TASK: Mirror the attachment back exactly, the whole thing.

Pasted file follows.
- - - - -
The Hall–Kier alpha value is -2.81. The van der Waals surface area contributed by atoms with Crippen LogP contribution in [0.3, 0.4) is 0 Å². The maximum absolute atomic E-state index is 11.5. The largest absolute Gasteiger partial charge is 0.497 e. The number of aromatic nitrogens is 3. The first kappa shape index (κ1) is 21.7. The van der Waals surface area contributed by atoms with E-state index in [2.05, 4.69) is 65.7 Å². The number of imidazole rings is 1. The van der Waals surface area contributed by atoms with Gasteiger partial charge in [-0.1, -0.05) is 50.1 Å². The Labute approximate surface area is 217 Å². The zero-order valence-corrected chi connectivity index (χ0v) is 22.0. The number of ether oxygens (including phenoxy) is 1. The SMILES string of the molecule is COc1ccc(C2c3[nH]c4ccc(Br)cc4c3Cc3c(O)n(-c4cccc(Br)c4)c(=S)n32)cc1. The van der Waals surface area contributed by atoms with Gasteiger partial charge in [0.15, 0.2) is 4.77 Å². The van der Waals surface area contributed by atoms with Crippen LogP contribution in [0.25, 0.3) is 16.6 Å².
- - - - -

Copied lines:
The Hall–Kier alpha value is -2.81. The van der Waals surface area contributed by atoms with Crippen LogP contribution in [0.3, 0.4) is 0 Å². The maximum absolute atomic E-state index is 11.5. The largest absolute Gasteiger partial charge is 0.497 e. The number of aromatic nitrogens is 3. The first kappa shape index (κ1) is 21.7. The van der Waals surface area contributed by atoms with E-state index in [2.05, 4.69) is 65.7 Å². The number of imidazole rings is 1. The van der Waals surface area contributed by atoms with Gasteiger partial charge in [-0.1, -0.05) is 50.1 Å². The Labute approximate surface area is 217 Å². The zero-order valence-corrected chi connectivity index (χ0v) is 22.0. The number of ether oxygens (including phenoxy) is 1. The SMILES string of the molecule is COc1ccc(C2c3[nH]c4ccc(Br)cc4c3Cc3c(O)n(-c4cccc(Br)c4)c(=S)n32)cc1. The van der Waals surface area contributed by atoms with Gasteiger partial charge in [0.15, 0.2) is 4.77 Å². The van der Waals surface area contributed by atoms with Crippen LogP contribution in [0.25, 0.3) is 16.6 Å².